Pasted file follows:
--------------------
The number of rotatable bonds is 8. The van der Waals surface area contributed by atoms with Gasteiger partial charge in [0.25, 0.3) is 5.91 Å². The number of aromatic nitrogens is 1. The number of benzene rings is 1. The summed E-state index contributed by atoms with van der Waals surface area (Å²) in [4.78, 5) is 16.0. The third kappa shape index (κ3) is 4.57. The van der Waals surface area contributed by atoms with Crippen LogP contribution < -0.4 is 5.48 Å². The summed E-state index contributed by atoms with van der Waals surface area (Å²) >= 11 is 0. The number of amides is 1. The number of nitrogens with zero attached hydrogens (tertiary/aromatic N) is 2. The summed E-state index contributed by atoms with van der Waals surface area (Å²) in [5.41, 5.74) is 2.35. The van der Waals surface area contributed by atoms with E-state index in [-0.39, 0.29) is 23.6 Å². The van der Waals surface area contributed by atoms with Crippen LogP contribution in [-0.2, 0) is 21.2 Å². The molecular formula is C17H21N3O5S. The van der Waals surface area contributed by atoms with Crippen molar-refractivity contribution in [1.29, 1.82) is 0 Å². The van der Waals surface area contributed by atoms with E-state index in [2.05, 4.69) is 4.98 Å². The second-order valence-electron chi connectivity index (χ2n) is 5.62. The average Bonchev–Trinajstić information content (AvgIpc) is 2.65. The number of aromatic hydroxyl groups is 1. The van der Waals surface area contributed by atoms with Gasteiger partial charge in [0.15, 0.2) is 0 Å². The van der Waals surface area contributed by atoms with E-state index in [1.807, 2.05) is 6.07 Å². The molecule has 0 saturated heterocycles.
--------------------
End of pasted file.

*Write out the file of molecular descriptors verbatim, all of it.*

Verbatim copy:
The number of rotatable bonds is 8. The van der Waals surface area contributed by atoms with Gasteiger partial charge in [0.25, 0.3) is 5.91 Å². The number of aromatic nitrogens is 1. The number of benzene rings is 1. The summed E-state index contributed by atoms with van der Waals surface area (Å²) in [4.78, 5) is 16.0. The third kappa shape index (κ3) is 4.57. The van der Waals surface area contributed by atoms with Crippen LogP contribution < -0.4 is 5.48 Å². The summed E-state index contributed by atoms with van der Waals surface area (Å²) >= 11 is 0. The number of amides is 1. The number of nitrogens with zero attached hydrogens (tertiary/aromatic N) is 2. The summed E-state index contributed by atoms with van der Waals surface area (Å²) in [5.41, 5.74) is 2.35. The van der Waals surface area contributed by atoms with E-state index in [-0.39, 0.29) is 23.6 Å². The van der Waals surface area contributed by atoms with Crippen LogP contribution in [-0.2, 0) is 21.2 Å². The molecular formula is C17H21N3O5S. The van der Waals surface area contributed by atoms with Crippen molar-refractivity contribution in [1.29, 1.82) is 0 Å². The van der Waals surface area contributed by atoms with E-state index in [2.05, 4.69) is 4.98 Å². The second-order valence-electron chi connectivity index (χ2n) is 5.62. The average Bonchev–Trinajstić information content (AvgIpc) is 2.65. The number of aromatic hydroxyl groups is 1. The van der Waals surface area contributed by atoms with Gasteiger partial charge in [0.15, 0.2) is 0 Å². The van der Waals surface area contributed by atoms with E-state index in [1.807, 2.05) is 6.07 Å². The molecule has 0 saturated heterocycles.